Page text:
Still-extant folklore collections reveal that the mass consciousness of Galician Ruthenians consisted of rich material for constructing distance concerning the Jews. The proverbs on Jewish themes that Franko recorded and published in a separate volume of Etnohrafichnyi zbirnyk [Ethnographic Collection] are proof of this.A shortlist of anti-Jewish stereotypes compiled on the basis of these sayings looks like this: Jews are cowardly and moronic; they do not know how to perform the simplest farmwork. They have taken over all commerce, and since they conduct it dishonestly, a Jew is synonymous with a cheat. They are “dirty,” all of them are affected by infectious diseases (parkhy, that is, scabies), and as a reminder of their “dirtiness”, there are many sayings that liken their image to the filthiest functions of the human body.
This enumeration alone is enough to grasp the unvanquishable distance between local Christians and Jews. In the eyes of the former, the latter look practically like a caste—a caste of untouchables, at that. However, Jews are a special caste because they rose above the Christians: They are extraordinarily cunning and crooked, they exploit the peasants mercilessly.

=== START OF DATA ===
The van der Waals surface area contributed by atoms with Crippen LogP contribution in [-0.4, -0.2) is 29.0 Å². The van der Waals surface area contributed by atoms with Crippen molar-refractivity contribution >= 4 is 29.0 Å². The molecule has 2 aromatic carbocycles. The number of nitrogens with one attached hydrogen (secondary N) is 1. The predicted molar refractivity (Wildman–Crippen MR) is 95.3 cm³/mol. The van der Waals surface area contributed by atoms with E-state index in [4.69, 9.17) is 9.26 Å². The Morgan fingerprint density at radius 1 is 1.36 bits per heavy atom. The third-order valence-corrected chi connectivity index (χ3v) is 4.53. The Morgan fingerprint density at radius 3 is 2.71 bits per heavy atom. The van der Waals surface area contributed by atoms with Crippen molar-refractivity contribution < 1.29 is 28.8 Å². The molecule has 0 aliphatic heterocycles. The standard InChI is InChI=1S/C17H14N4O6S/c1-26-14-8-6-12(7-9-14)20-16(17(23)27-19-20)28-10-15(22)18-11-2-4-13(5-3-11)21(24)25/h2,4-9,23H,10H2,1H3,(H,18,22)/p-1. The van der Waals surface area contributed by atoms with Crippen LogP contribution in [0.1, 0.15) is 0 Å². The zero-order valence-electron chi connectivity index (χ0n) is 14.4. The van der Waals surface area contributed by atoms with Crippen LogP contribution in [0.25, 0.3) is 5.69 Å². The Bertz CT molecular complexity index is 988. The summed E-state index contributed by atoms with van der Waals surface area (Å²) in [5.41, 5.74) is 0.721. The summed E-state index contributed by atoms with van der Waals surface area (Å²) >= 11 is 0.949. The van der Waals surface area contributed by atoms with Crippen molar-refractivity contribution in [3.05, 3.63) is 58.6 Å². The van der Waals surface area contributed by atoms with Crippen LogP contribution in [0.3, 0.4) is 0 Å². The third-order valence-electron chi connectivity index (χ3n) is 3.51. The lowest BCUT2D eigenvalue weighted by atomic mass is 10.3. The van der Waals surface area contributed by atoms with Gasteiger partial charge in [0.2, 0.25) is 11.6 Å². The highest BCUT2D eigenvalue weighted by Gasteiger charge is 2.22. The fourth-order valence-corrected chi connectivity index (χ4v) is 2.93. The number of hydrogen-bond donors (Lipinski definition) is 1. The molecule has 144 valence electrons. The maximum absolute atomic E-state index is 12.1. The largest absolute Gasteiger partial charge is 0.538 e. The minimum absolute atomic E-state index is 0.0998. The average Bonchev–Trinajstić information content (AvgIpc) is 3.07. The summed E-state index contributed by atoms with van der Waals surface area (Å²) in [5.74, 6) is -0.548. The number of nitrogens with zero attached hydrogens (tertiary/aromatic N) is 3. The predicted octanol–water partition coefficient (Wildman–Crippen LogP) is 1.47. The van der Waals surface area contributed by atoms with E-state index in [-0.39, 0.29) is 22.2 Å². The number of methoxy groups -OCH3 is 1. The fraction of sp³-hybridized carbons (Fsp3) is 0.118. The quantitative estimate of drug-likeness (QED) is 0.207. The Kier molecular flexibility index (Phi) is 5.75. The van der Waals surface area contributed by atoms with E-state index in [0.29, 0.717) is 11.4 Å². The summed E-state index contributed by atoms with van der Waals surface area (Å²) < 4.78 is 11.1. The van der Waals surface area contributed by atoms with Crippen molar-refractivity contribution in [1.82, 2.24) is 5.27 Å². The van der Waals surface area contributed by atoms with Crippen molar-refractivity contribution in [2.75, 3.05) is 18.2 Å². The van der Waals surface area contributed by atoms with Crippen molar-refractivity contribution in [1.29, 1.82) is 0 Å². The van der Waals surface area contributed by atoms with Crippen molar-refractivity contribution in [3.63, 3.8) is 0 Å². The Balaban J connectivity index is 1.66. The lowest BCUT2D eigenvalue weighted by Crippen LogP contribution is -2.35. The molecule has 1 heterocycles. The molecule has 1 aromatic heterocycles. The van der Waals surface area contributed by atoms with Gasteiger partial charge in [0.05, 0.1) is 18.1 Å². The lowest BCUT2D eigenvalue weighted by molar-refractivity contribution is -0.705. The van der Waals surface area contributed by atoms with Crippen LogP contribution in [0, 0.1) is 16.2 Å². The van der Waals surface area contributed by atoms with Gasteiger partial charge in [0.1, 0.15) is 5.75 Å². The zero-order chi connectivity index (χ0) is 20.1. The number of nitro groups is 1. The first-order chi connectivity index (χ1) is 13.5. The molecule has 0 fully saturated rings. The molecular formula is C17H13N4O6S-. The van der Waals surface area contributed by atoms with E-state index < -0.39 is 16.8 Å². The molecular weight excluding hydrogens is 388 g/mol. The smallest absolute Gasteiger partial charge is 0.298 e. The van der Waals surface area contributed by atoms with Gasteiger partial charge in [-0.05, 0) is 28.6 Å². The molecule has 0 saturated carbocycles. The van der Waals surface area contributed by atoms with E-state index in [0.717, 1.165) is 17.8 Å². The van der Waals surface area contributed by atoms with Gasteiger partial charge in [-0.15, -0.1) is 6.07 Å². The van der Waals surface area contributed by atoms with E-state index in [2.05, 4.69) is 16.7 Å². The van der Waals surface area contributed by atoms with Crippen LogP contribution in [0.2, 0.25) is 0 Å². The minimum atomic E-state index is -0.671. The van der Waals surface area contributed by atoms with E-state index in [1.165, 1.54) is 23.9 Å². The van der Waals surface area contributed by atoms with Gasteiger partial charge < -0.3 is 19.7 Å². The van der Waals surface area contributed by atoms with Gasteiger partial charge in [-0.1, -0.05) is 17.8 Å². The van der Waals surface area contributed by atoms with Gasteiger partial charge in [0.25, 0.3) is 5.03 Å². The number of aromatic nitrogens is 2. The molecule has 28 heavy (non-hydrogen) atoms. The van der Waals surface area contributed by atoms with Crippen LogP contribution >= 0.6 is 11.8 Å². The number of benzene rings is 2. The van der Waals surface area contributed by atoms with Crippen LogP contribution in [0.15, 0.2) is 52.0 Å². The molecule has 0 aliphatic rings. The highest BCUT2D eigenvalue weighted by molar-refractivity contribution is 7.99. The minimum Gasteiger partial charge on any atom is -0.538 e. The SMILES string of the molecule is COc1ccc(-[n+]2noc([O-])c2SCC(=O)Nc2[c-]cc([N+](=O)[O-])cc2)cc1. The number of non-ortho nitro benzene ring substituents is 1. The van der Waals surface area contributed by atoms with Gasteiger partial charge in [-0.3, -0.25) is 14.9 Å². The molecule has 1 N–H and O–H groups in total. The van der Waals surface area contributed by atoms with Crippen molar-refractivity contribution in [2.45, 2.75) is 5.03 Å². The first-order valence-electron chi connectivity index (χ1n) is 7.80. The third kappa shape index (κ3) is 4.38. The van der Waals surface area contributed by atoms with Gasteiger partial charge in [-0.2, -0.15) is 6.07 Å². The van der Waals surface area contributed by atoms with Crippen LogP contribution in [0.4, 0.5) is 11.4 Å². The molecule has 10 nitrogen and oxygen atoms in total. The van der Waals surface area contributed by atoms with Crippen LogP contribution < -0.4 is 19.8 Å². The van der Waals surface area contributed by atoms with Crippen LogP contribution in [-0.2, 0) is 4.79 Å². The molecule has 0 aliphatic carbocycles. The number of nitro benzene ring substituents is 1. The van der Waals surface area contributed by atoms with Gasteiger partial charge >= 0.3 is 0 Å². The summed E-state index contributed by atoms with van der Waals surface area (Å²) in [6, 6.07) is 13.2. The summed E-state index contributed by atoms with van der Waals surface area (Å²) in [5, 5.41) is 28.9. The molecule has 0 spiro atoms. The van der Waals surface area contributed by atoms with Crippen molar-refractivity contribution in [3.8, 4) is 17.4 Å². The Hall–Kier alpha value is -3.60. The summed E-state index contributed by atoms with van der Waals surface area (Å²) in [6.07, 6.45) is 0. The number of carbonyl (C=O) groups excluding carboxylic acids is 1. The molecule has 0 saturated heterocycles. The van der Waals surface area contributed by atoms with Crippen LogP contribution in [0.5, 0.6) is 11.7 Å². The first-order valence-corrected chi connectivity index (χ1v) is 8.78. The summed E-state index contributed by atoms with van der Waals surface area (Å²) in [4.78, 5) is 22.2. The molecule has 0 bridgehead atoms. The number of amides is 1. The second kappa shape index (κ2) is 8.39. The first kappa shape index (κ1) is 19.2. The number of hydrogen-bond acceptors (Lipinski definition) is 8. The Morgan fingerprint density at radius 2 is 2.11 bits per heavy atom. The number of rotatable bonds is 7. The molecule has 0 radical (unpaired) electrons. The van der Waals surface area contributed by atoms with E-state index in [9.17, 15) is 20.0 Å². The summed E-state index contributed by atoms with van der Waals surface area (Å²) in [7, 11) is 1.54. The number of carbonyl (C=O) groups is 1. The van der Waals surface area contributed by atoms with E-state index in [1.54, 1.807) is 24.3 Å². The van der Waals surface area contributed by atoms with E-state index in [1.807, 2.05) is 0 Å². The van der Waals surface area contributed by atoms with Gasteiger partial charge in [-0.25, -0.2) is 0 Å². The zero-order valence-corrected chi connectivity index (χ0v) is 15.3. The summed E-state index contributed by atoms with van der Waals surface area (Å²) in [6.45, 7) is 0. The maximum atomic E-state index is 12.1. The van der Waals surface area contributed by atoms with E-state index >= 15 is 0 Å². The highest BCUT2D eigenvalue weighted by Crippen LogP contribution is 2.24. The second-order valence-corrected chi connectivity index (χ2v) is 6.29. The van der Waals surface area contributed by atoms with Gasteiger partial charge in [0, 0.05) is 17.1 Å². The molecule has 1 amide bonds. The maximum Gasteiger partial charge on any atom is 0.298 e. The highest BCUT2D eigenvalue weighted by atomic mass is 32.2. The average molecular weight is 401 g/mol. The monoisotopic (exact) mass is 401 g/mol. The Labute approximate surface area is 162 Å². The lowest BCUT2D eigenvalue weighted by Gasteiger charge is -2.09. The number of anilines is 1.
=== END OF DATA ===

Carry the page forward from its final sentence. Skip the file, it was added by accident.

The Jew is also absolutely “alien” to the peasant because of his religion, whose calling is to torment and even kill Christians. Jews will have no salvation in the other world, but even in this one, they do not deserve Christian sympathy and help. Thus, in local proverbs Christians who serve and help Jews get what’s coming to them.
The negative image of the Jew was predominant, but it was not the only one. A rather large group of sayings depicted Jews quite neutrally (albeit in a mocking fashion on occasion). Some of them were echoes of superstitions: To see a Jew in one’s dreams or when he is crossing the road is a good sign.
Some sayings convey the view that a Christian can sometimes be worse than a Jew, as well as respect for Jews for being firm in their faith. Two proverbs stand quite apart as a statement of tolerance: “It’s bad with and without the Jew,” and “As not every Jew is lousy, so too not every peasant is a pig” (the latter saying is a response to a widespread Jewish, anti-peasant stereotype). The lack of relevant research makes it impossible to analyze anti-Christian stereotypes among Eastern European Jews.